An economic bubble (also called a speculative bubble, market bubble or financial bubble) is a phenomenon that occurs in markets, largely due to speculation, which is characterized by an abnormal, uncontrolled and prolonged rise in the price of an asset or product, so that said price moves away more and more from the real or intrinsic value of the product. The speculative process leads new buyers to buy in order to sell at a higher price in the future, which causes a spiral of continuous rise and away from any factual basis. The price of the asset reaches absurdly high levels until the bubble ends up bursting (in English crack), due to the beginning of the massive sale of the asset when there are few buyers willing to acquire it. This causes a sudden and abrupt drop in prices, leading to very low prices, even lower than their natural level, leaving behind a lot of debt. This is known as crash.
The economic bubble is often a stock market phenomenon that occurs whenever "high volumes are negotiated at prices that differ considerably from the intrinsic values". The causes bubbles remain a challenge for economic theory. While many explanations have been suggested recently shown that bubbles appear even without uncertainty, speculation, or bounded rationality. More recently, it has been proposed that bubbles may be caused by price coordination processes or emerging social norms.
Because it is often difficult to observe the intrinsic values in real-life markets, bubbles are often identified only retrospectively, when a sudden drop in prices occurs. Such a fall is known as crash or the "bubble burst". Both the economic boom phase and the bubble recession phase are examples of a positive feedback mechanism, in contrast to the negative feedback mechanism that determines the equilibrium price in normal market circumstances. Prices in an economic bubble can fluctuate chaotically and become impossible to predict only based on supply and demand a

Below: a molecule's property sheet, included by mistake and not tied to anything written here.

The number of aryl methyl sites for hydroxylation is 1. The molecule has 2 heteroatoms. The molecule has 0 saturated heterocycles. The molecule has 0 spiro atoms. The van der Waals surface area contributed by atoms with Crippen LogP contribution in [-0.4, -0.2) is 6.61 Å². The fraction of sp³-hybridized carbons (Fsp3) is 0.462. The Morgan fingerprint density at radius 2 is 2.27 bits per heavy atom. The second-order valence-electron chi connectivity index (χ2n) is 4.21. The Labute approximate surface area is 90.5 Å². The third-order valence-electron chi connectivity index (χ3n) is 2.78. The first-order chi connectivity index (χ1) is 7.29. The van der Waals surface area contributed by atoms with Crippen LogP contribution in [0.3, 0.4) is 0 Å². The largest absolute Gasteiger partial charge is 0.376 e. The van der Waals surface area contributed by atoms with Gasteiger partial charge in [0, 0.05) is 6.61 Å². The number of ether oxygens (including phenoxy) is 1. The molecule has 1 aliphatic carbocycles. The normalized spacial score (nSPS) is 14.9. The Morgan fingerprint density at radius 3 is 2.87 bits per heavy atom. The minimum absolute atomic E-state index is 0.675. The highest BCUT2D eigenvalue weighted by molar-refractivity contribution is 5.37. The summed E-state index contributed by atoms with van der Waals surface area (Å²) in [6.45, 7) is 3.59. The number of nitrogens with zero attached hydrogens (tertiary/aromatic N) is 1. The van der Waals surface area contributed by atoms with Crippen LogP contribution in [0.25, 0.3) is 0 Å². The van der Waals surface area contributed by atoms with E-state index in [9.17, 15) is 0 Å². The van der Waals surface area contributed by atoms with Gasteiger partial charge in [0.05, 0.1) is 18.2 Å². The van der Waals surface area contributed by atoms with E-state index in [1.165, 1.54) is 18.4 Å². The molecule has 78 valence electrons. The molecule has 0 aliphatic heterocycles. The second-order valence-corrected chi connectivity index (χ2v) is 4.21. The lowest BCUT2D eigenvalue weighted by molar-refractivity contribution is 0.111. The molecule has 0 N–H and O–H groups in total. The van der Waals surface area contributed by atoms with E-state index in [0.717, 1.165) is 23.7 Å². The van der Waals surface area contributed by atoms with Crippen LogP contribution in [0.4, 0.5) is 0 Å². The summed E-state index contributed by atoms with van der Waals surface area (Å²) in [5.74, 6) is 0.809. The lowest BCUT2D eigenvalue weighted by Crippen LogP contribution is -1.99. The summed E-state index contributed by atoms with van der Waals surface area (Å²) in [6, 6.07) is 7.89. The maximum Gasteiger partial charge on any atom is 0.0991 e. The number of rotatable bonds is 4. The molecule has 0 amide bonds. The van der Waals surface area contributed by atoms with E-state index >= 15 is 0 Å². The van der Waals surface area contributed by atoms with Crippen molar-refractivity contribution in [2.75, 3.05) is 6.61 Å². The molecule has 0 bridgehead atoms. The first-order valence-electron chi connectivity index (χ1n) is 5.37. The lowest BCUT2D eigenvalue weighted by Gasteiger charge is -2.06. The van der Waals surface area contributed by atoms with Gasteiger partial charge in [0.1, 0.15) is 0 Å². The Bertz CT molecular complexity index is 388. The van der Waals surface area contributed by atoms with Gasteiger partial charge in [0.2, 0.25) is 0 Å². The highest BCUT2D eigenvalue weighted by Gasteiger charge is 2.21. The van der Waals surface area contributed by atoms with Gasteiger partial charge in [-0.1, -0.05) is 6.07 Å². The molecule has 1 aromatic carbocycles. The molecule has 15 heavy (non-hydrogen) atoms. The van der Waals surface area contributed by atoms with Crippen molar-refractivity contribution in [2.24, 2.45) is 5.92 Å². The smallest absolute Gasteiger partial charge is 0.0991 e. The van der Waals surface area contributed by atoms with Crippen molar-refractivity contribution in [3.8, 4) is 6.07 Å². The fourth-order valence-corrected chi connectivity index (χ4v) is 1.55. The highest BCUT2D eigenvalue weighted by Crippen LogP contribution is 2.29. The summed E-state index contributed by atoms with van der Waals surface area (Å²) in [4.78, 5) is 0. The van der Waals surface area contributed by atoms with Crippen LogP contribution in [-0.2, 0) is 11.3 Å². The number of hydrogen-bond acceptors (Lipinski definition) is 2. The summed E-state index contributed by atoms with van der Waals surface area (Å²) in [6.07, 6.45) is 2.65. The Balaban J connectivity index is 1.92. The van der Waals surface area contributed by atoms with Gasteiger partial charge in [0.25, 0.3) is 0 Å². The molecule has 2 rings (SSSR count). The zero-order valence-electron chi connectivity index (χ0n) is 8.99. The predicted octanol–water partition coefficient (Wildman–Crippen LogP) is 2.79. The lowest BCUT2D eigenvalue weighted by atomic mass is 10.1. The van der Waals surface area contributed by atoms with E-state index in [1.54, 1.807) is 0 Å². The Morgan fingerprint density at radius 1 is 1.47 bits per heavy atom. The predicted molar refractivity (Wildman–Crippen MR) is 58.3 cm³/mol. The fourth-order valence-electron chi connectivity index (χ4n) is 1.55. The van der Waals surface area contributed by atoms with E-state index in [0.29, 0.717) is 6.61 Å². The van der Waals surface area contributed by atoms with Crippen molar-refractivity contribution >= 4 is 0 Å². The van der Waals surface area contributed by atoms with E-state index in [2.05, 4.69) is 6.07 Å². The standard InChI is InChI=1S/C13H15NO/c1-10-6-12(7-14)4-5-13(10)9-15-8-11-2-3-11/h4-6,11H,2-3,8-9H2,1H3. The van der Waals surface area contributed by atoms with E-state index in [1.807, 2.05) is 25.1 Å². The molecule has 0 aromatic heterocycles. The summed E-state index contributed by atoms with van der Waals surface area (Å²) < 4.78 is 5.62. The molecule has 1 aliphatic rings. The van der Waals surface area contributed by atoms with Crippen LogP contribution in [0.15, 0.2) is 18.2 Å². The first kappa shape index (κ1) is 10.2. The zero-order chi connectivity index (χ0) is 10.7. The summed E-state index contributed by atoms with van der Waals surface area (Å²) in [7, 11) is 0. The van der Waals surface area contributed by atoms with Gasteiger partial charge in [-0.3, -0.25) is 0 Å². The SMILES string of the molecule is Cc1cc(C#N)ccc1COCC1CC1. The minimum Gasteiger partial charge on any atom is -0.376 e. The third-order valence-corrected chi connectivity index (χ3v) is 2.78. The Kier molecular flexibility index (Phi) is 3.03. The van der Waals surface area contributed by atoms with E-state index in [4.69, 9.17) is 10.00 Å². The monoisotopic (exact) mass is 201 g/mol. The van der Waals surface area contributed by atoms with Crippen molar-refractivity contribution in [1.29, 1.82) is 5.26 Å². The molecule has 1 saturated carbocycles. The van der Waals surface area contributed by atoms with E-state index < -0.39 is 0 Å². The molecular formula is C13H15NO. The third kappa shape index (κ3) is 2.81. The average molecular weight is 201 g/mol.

It is usually considered that economic bubbles are negative because they entail an inadequate allocation of resources, a good part of them being destined to unproductive ends: the feeding of the bubble. But in addition, the crash with which the economic bubble ends can destroy a large amount of wealth and produce continued unrest, as happened with Dutch tulipomania, the Great Depression of the 1930s and the housing bubble in Japan in the 1990s.
The financial bubbles were studied by Hyman Minsky, who linked them to credit, technological innovations and interest rate variations.
The cause of the bubbles is unknown. It has been proposed that bubbles can be rational, intrinsic, and contagious. To date, there is no widely accepted theory that explains its occurrence.
Disconcertingly, bubbles occur even in highly predictable experimental markets, where uncertainty is eliminated and market participants must be able to calculate the intrinsic value of goods simply by examining the expected dividend flow. However, bubbles have been repeatedly observed in experimental markets, even with sophisticated participants such as managers and professional negotiators. Experimental bubbles have proven their strength in a variety of conditions.
While what causes the bubbles is not clear, there is evidence to suggest that they are not caused by limited rationality or assumptions about the irrationality of others, as assumed by the most foolish theory. It has also been shown that bubbles appear even when market participants are able to price the goods correctly. Moreover, it has been shown that bubbles appear even when speculation is not possible or when overconfidence is absent.
Very popular among laymen, but not completely confirmed by empirical research, theory describes dumbest bubbles as directed by the perennially optimistic behavior of market participants (the fools) who buy overvalued assets anticipating their sale to rapacious speculators (the dumbest) at a much higher price. According to this unsupported explanation, the bubbles continue as long as the fools can find more fools to pay them for the overvalued assets. Bubbles will end only when the dumbest becomes the biggest fool who pays the top price for the overvalued good and can not find another buyer to pay a higher price for it.
Stages of an economic bubble
According to the economist Charles P. Kindleberger, the basic structure of a speculative bubble can be divided into 5 phases:
- Substitution (displacement): increase of the value of an asset
- Off (take off): speculative buying (buy now to sell futures at a higher price and make a profit)
- Critical stage: begin to scarce buyers, some begin to sell.
- Pop (crash): Plummeting prices.
Most popular economic bubbles
- Tulipomanía (speculation with the Dutch tulips in the 17th century)
- Bubble of the South Seas
- 1929 Crack
- Financial and real estate bubble in Japan
- Asian financial crisis
- Bubble dot com
- Economic crisis of 2008
- Real estate bubble in Spain
- Company of the Mississippi
- Crack of the cryptocoins of 2018